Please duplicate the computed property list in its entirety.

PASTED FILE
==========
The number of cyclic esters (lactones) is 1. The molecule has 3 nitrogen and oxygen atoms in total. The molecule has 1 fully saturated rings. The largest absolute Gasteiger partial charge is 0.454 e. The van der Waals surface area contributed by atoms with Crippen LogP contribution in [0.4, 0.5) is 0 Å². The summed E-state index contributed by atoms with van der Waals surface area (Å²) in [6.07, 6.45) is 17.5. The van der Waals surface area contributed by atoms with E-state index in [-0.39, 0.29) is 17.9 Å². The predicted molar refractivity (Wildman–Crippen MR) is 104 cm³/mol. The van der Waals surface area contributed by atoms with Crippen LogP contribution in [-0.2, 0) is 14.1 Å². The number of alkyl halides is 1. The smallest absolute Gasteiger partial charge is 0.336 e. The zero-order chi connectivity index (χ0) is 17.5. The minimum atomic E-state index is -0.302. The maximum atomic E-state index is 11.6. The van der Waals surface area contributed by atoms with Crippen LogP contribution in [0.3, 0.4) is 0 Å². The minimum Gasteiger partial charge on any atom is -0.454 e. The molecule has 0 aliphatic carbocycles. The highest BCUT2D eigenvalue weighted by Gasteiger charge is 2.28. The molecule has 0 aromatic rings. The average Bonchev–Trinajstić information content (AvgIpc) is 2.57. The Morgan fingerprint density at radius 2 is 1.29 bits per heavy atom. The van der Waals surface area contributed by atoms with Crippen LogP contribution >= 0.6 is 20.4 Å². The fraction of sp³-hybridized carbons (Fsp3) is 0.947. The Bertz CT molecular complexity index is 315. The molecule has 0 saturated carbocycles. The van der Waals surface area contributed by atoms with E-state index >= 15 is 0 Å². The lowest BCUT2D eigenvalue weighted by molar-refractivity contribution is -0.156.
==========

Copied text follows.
The number of cyclic esters (lactones) is 1. The molecule has 3 nitrogen and oxygen atoms in total. The molecule has 1 fully saturated rings. The largest absolute Gasteiger partial charge is 0.454 e. The van der Waals surface area contributed by atoms with Crippen LogP contribution in [0.4, 0.5) is 0 Å². The summed E-state index contributed by atoms with van der Waals surface area (Å²) in [6.07, 6.45) is 17.5. The van der Waals surface area contributed by atoms with E-state index in [-0.39, 0.29) is 17.9 Å². The predicted molar refractivity (Wildman–Crippen MR) is 104 cm³/mol. The van der Waals surface area contributed by atoms with Crippen LogP contribution in [-0.2, 0) is 14.1 Å². The number of alkyl halides is 1. The smallest absolute Gasteiger partial charge is 0.336 e. The zero-order chi connectivity index (χ0) is 17.5. The minimum atomic E-state index is -0.302. The maximum atomic E-state index is 11.6. The van der Waals surface area contributed by atoms with Crippen LogP contribution in [0.3, 0.4) is 0 Å². The minimum Gasteiger partial charge on any atom is -0.454 e. The molecule has 0 aliphatic carbocycles. The highest BCUT2D eigenvalue weighted by Gasteiger charge is 2.28. The molecule has 0 aromatic rings. The average Bonchev–Trinajstić information content (AvgIpc) is 2.57. The Morgan fingerprint density at radius 2 is 1.29 bits per heavy atom. The van der Waals surface area contributed by atoms with Crippen LogP contribution >= 0.6 is 20.4 Å². The fraction of sp³-hybridized carbons (Fsp3) is 0.947. The Bertz CT molecular complexity index is 315. The molecule has 0 saturated carbocycles. The van der Waals surface area contributed by atoms with E-state index >= 15 is 0 Å². The lowest BCUT2D eigenvalue weighted by molar-refractivity contribution is -0.156.